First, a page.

USGA's Zontek To Receive GCSAA Distinguished Service Award
January 30, 2006
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Far Hills, N.J. - Stan Zontek, who has served the United States Golf Association as a director of the Green Section for the past 35 years, 21 of them in the Mid-Atlantic region, is one of two individuals selected to receive the annual Distinguished Service Award from the Golf Course Superintendents Association of America (GCSAA). He will receive the award Feb. 9 at the Association's conference in Atlanta.
Given in recognition of outstanding contributions to the advancement of the golf course superintendent profession since 1932, Zontek will be recognized along with Thomas Cook, associate professor of horticulture at Oregon State University.
"Stan and Tom are most deserving of the Distinguished Service Award," said GCSAA President Timothy O'Neill. "The GCSAA is honored to have them as colleagues in the field of golf course management."
"There are some 25,000 professionals in this business, and for me to be recognized by my peers is a humbling experience," said Zontek. "To have your fellow professionals tell you how good you are just makes you quiver. I am honored."
The son of a course superintendent, the 57-year-old Zontek was raised on a golf course. He attended Penn State University, where he studied to follow in his father's footsteps. But upon graduation he found a job in the Green Section at the USGA. That was in 1971, and he's been with the Association ever since.
Zontek has worked in various sections of the country, from the Great Lakes region to the Northeast to the Mid-Atlantic states, his current territory. When he started with the USGA, the company was headquartered in an old brownstone office building in downtown Manhattan.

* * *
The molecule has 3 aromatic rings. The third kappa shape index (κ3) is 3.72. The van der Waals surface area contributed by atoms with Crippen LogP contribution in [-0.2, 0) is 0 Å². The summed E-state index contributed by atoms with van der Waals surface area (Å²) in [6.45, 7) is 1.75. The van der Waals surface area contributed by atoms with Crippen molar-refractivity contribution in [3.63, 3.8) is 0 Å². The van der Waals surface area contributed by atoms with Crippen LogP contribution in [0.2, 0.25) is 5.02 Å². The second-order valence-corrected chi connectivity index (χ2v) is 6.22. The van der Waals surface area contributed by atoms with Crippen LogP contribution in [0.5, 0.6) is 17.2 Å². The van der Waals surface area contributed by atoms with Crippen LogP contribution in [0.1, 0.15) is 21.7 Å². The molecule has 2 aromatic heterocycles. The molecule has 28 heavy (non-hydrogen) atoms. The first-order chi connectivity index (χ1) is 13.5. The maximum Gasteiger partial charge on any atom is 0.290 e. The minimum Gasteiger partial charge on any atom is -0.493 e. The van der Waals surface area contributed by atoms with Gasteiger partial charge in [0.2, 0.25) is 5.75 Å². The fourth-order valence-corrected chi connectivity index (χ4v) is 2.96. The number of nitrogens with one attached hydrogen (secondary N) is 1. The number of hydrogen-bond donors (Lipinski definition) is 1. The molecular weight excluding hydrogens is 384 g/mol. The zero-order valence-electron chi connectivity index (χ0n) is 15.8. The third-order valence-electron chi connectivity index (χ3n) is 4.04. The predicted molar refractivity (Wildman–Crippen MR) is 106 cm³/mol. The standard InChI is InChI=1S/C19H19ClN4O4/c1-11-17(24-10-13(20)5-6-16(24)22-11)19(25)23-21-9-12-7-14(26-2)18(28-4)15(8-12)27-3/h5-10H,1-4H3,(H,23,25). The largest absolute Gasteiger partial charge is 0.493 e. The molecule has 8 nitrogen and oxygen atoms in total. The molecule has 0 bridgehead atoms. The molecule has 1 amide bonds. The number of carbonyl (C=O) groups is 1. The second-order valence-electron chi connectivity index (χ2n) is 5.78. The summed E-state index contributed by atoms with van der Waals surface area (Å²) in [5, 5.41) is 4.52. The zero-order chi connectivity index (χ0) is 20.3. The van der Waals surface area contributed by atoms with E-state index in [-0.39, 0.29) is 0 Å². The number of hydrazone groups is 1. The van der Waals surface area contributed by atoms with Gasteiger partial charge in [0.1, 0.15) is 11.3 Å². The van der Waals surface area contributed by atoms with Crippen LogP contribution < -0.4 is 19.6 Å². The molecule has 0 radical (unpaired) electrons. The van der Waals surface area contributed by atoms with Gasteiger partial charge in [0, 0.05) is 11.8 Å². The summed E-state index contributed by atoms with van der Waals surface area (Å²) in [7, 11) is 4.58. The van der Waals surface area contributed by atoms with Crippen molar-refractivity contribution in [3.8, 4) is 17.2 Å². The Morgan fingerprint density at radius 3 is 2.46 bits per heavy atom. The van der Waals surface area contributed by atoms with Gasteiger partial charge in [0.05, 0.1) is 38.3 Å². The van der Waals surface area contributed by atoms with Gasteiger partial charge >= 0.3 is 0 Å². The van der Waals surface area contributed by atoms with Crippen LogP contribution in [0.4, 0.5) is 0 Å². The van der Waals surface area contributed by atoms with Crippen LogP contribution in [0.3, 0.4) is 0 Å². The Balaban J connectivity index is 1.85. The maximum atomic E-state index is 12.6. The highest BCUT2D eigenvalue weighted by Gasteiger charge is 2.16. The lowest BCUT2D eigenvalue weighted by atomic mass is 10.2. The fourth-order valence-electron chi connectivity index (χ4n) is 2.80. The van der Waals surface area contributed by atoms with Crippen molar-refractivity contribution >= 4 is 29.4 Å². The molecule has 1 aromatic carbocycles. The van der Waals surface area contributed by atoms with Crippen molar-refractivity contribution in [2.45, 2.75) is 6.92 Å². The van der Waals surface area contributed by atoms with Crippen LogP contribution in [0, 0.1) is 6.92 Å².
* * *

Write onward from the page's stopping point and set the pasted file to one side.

"I remember going into New York for my first meeting," recalled Zontek. "There might have been 20 of us in all, and, being the new guy, I sat on the window sill in the office, far away from the heater."
Times have changed.
Today, the USGA headquarters is tucked away in rural New Jersey on more than 60 acres of prime land and there are more than 300 employees who handle everything from championships to handicap services to equipment testing and Rules. A new 20,000-square foot museum expansion that will be named in honor of Arnold Palmer is planned for 2008.
But Zontek doesn't get to see much of the stately headquarters campus in New Jersey. And his job hasn't changed much from those early days.
"This is still a people business, Zontek said. "It all comes down to going one-on-one with people," "We are so much better now at what we do, but we are still there to help clubs grow better grass. We are a management tool for the golf course. We are part of their team."
Zontek has logged more than 4,500 turfgrass visits to clubs and courses in more than three decades with the USGA. But it was a special trip when he was called to the White House in 1996, along with course architect Robert Trent Jones Jr., to help the Bill Clinton administration restore the putting green on the back lawn originally constructed with the help of another USGA Green Section agronomist in the early 1950s for President Dwight Eisenhower.